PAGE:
There was only a handful of guitarists when he started at Berklee in 1965, but he pioneered the development of college-level pick/plectrum guitar education.
Many of today's guitarist studied with him and are indebted to his tireless effort in (jazz) guitar education - John Abercrombie, Bill Frisell, John Scofield, Leni Stern, Mike Stern, and Steve Vai.
At the time of his death in 1990,
after a stroke, from complications arising from the chemo-therapy he received for acute mylogenous leukemia, he was Berklee's Guitar Chairman. The Fender Guitar Company sponsored a memorial scholarship at Berklee in honor of him "William G. Leavitt Memorial Scholarship Fund"
Studying with Bill Leavitt's method
Bill Leavitt's method lays a strong foundation in terms of reading, technique and harmony. It's purpose was to train a guitarist in fundamental skills. It does not train you to be a jazz or rock musician, additional work is needed. IMO, it is best studied with a teacher, although I have known a handful of guitarists who have managed to go through the series without a teacher, but they are rare. I recommend going through the books with a teacher, whilst studying stylistically relevant material to your interests.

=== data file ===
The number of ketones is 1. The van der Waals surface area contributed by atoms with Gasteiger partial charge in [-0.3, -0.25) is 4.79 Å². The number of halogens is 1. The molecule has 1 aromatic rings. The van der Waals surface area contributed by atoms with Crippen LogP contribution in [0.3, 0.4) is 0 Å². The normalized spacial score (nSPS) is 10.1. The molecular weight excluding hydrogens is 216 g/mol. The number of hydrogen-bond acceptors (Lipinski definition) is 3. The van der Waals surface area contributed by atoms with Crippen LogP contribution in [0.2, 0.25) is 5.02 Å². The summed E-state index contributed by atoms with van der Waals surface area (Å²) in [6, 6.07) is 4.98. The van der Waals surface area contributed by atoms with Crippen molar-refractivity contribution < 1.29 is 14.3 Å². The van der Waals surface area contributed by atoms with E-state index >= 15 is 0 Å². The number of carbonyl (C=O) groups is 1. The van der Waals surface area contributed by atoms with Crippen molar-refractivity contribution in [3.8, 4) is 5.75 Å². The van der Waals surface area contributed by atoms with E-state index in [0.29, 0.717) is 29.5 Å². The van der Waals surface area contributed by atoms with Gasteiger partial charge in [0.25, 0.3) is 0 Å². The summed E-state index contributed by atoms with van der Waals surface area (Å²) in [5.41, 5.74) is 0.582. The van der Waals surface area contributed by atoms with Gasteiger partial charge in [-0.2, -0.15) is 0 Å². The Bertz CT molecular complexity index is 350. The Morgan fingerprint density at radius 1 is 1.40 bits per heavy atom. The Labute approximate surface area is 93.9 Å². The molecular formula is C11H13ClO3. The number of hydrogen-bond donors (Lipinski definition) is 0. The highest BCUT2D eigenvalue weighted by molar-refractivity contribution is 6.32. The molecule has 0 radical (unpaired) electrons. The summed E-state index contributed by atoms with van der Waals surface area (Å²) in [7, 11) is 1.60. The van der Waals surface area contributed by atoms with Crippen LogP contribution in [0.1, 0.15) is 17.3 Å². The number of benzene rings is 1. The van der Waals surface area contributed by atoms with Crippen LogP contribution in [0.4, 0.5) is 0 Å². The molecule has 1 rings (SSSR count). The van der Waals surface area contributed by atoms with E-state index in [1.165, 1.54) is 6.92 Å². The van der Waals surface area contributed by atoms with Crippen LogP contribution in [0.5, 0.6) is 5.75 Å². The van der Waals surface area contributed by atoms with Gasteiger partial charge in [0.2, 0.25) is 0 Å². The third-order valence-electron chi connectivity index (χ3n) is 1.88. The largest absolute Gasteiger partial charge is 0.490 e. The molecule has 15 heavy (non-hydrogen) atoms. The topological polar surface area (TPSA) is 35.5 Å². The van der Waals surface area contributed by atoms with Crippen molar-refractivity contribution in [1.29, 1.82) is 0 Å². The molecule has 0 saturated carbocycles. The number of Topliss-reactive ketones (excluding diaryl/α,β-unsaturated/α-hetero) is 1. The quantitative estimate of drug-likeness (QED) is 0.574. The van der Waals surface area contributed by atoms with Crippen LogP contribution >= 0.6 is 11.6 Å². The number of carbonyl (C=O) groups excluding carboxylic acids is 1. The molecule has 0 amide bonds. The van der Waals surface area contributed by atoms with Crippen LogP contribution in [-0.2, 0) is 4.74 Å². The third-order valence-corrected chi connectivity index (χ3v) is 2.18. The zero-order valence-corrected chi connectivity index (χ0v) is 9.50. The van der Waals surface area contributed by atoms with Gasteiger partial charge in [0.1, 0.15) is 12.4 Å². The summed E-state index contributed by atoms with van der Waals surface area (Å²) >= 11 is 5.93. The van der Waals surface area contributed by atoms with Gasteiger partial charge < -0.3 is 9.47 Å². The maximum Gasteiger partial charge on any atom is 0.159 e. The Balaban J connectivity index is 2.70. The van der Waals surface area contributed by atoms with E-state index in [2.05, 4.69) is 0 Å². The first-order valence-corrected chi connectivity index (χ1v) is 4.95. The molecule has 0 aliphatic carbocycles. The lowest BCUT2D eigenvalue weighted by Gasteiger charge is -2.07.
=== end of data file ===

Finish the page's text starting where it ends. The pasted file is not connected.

I have found, for the average part-time student who is studying his books along with other material it takes about 15 months to go through each book.
Bill made outlines that would take full-time students through all three volumes in 2 years (4 semesters).
First semester Volume 1 pages 60 to the end. (Skip all the open position stuff in the front of Volume 1).
Second semester, the rest of Volume 2.
Third semester, most of Volume3.
Fourth semester, the rest of Volume 3.
Bill Leavitt Links
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Leavitt's Scale Fingerings in Diagram Form Bill Leavitt's scale fingerings in diagram form as notated in Modern Method For Guitar.
Leavitt Chord Melody Arrangements The Yahoo Jazz Guitar Group Archive contains some adobe PDF files of Chord Melodies done by Bill Leavitt. Look under PDF Files > William Leavitt.
What's the rational behind Bill Leavitt's fingering types?
"When I was teaching at Berklee, and Bill Leavitt was my boss, I asked him that question. He said," Well, fingering type 1 has first finger stretches and fingering type 4 has fourth finger stretches. Fingering type 2 makes sense since it starts with the second finger. So I named all those, and I had this one fingering type left over. I'd used 1, 2, and 4, so I said, 'What the hell. 3' "